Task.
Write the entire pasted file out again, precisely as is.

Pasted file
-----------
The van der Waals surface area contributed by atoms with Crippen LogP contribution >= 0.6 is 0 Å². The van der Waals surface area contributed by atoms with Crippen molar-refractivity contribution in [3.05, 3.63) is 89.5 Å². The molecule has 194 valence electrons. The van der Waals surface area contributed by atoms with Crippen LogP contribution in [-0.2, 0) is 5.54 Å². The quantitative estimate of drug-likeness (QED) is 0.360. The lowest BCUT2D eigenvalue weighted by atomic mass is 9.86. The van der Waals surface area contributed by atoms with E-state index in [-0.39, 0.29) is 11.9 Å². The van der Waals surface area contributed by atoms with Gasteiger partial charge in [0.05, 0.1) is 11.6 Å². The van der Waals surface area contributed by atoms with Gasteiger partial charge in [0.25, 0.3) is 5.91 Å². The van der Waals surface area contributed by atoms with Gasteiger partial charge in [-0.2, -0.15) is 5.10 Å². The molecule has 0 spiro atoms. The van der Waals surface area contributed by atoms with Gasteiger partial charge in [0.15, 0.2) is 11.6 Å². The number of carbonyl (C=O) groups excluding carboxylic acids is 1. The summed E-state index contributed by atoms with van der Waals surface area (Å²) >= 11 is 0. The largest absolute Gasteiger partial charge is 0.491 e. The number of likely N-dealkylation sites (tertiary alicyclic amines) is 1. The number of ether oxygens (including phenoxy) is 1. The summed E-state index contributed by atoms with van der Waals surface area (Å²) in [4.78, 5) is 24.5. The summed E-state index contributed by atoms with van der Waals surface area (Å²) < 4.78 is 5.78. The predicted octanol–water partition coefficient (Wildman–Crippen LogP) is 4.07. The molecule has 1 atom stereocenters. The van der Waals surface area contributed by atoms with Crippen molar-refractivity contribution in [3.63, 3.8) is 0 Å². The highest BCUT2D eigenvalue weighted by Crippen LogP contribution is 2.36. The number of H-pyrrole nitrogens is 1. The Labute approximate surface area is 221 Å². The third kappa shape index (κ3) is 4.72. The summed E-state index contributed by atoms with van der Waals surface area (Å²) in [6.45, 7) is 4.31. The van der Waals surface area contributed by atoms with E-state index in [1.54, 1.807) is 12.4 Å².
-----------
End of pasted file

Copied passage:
The van der Waals surface area contributed by atoms with Crippen LogP contribution >= 0.6 is 0 Å². The van der Waals surface area contributed by atoms with Crippen molar-refractivity contribution in [3.05, 3.63) is 89.5 Å². The molecule has 194 valence electrons. The van der Waals surface area contributed by atoms with Crippen LogP contribution in [-0.2, 0) is 5.54 Å². The quantitative estimate of drug-likeness (QED) is 0.360. The lowest BCUT2D eigenvalue weighted by atomic mass is 9.86. The van der Waals surface area contributed by atoms with E-state index in [-0.39, 0.29) is 11.9 Å². The van der Waals surface area contributed by atoms with Gasteiger partial charge in [0.05, 0.1) is 11.6 Å². The van der Waals surface area contributed by atoms with Gasteiger partial charge in [0.25, 0.3) is 5.91 Å². The van der Waals surface area contributed by atoms with Gasteiger partial charge in [-0.2, -0.15) is 5.10 Å². The molecule has 0 spiro atoms. The van der Waals surface area contributed by atoms with Gasteiger partial charge in [0.15, 0.2) is 11.6 Å². The number of carbonyl (C=O) groups excluding carboxylic acids is 1. The summed E-state index contributed by atoms with van der Waals surface area (Å²) >= 11 is 0. The largest absolute Gasteiger partial charge is 0.491 e. The number of likely N-dealkylation sites (tertiary alicyclic amines) is 1. The number of ether oxygens (including phenoxy) is 1. The summed E-state index contributed by atoms with van der Waals surface area (Å²) in [4.78, 5) is 24.5. The summed E-state index contributed by atoms with van der Waals surface area (Å²) < 4.78 is 5.78. The predicted octanol–water partition coefficient (Wildman–Crippen LogP) is 4.07. The molecule has 1 atom stereocenters. The van der Waals surface area contributed by atoms with Crippen molar-refractivity contribution in [3.63, 3.8) is 0 Å². The highest BCUT2D eigenvalue weighted by Crippen LogP contribution is 2.36. The number of H-pyrrole nitrogens is 1. The Labute approximate surface area is 221 Å². The third kappa shape index (κ3) is 4.72. The summed E-state index contributed by atoms with van der Waals surface area (Å²) in [6.45, 7) is 4.31. The van der Waals surface area contributed by atoms with E-state index in [1.54, 1.807) is 12.4 Å².